AdvertisingDigitalFeaturedInsightsMarketingOpinionSocial MediaTiktok

Brands adopting a ‘brandformance’ strategy will win the social game – by VaynerMedia’s Allan Blair

With a looming recession and squeeze on advertising budgets, social media could offer a solution for brand and performance marketing.

By Allan Blair, head of strategy, EMEA, VaynerMedia

In marketing, it’s hard to refute the argument for the effectiveness of long-term brand building. In a world of constant cultural phenomena on social media, it’s easy for advertisers’ campaigns to get drowned out.

On TikTok, Facebook and Instagram, it is mainly user-generated content, so marketers are constantly challenged with ensuring their brands cut through the noise to take advantage of the vast amount of attention focused there.

But in 2023, marketers are faced with another challenge. As we enter what is expected to be the worst recession in living memory, marketers’ belief in long-term brand building is being severely tested. With an unprecedented squeeze on consumer spending, people are making tough decisions about what they do and don’t buy, with even the most meagre purchases being scrutinised carefully to help balance the weekly household budget.

Faced with such volatile times and restricted spending power, it would take the bravest (and possibly the most blinkered) marketer to recommend prioritising brand over performance. It is a dilemma that most marketing teams will have to overcome. The line between the long term and the short term is blurring as the state of the economy continues through turbulent times.

Let’s take a look at why.

Modern brands are built on social

A lot of the dialogue around brand versus performance is predicated on the philosophy that traditional broadcast media drives long-term brand building and all digital media is performance. This is clearly outdated and no longer true.

Marketing science advocates argue that things haven’t changed in the past 50 years, so why would it change now. But there has been a rapid rate of progress over the past few years and a huge shift in how we consume media.

TV no longer dominates consumer consciousness, especially for younger people. According to Ofcom, Gen Z in the UK spend less than an hour a day watching broadcast TV. In contrast, they spend more than 10 hours a day on social media. Not only that, but they are even turning away from more traditional forms of digital channels, with 40 per cent choosing to search on TikTok or Instagram before they turn to Google.

Social media is undeniably the platform for mass audience attention, and this is having a fundamental impact on the way marketing and advertising works.

The TikTok-ification of social is changing the game

Even with social, things are changing. The rapid rise of TikTok hasn’t been driven just by the novelty of another new platform, but also by a smart rethink of how the social algorithm works. Previously, platforms were built using a social graph that created networks based on who you knew and were connected to – so when you posted on Facebook, only your friends, or your friends of friends, could see it.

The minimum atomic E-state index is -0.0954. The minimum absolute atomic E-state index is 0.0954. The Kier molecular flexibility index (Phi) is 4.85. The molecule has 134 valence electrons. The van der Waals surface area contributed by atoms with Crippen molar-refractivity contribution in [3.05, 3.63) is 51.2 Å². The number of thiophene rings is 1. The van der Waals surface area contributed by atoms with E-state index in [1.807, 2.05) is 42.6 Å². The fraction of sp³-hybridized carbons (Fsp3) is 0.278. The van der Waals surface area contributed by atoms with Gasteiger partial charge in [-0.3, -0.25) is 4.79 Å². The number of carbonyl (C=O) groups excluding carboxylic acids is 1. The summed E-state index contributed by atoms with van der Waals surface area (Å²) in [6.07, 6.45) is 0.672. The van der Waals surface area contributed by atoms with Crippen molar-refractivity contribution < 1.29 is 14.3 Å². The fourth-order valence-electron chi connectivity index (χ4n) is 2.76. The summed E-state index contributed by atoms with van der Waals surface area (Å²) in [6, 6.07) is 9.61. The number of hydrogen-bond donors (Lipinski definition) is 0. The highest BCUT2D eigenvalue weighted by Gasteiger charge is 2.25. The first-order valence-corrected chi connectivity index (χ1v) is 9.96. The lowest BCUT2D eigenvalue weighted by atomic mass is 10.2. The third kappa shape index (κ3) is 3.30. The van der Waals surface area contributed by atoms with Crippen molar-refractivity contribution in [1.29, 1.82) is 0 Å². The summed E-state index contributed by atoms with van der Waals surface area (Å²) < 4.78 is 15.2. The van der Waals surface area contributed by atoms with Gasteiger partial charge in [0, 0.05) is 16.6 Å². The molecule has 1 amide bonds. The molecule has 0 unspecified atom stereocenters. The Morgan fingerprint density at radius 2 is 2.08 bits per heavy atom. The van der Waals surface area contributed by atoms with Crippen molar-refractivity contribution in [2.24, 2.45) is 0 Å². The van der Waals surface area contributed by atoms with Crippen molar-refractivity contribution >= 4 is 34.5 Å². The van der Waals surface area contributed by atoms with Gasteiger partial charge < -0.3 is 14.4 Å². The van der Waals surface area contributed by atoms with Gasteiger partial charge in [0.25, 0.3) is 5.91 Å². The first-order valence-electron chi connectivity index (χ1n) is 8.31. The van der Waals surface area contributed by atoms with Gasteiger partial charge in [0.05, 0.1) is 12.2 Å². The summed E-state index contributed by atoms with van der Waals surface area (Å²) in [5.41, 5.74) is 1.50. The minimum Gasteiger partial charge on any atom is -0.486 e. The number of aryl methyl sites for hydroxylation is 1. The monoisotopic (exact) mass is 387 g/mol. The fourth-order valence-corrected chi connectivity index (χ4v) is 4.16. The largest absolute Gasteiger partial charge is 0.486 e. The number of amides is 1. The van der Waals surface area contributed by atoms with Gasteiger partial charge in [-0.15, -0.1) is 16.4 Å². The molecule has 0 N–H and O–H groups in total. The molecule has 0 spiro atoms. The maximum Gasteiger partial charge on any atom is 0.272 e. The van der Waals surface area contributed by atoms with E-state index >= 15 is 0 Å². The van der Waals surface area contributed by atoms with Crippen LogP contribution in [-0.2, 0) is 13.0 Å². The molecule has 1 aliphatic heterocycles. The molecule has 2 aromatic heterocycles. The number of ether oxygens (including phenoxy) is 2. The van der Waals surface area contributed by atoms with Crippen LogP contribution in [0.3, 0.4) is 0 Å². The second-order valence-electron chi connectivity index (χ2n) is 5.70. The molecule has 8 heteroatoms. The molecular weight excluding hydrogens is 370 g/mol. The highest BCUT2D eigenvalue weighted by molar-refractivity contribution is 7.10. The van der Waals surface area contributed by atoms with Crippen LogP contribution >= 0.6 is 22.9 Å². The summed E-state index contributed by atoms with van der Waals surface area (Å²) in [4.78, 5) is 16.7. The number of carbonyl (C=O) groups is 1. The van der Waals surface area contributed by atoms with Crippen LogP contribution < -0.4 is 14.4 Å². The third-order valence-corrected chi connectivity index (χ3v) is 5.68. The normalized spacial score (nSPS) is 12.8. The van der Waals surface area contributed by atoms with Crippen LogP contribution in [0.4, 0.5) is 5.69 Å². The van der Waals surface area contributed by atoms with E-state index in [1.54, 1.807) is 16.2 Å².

However, TikTok is built using an interest graph meaning content reaches people who share the same passions as you, not just the same network. Eighty per cent of content people consume on the platform comes from people the viewer doesn’t follow. This big shift meant that suddenly you could post one piece of content to the platform and reach millions of people overnight.

It’s why TikTok has been so successful at capturing audience attention and it’s why all the other platforms are pivoting to copy it Instagram, Facebook Reels and YouTube Shorts, to name but a few.

This shift in the algorithms has revolutionised the power of organic social, especially as a tool to build brand. You no longer need millions of followers and huge media budgets to win in social.

Invest in what’s working

However, with this shift to the interest graph, the content you put into social matters more than ever.

For example, a portrait ratio cutdown of your TVC just won’t cut it, but real, truly relevant content can tell you more about your audience and what they relate to than any research group. When you make bespoke creative for each of your audience groups, switch up the aesthetic for these audiences and the platform, put it out into the world at the pace real people post and then observe the data, you can learn what resonates with your consumers and what makes them click.

Not all of the content will land, and that’s OK. But when it does, that’s where the real magic happens. When you understand what resonates with your audience you can strategically pick creative that you know performs well and only invest in this, reducing media spend on poor-performing content and marketing.

So, your media spend matters less upfront and is more important after you’ve seen how your organic creative performs.

Adapt it for short-term results

This model doesn’t work only for brand content. When you see the content that’s working by grabbing attention at scale, you can adapt the message to meet the business outcome you want to achieve.

Marketers are then able to tweak the copy, include a call to action and add an action button or drive to your website. The key is to keep listening, keep adapting and continue to learn what works.

We call this model ‘brandformance’. It’s an approach designed for a social-first world, but the smart use of organic social, relevant creative, data and media means it’s not only an effective use of marketing money, but one that can be used strategically. It can drive value for brands in tough economic climates to build long-term brand preference and use media spend effectively to drive short-term sales results.

A version of this article first appeared on Campaign UK.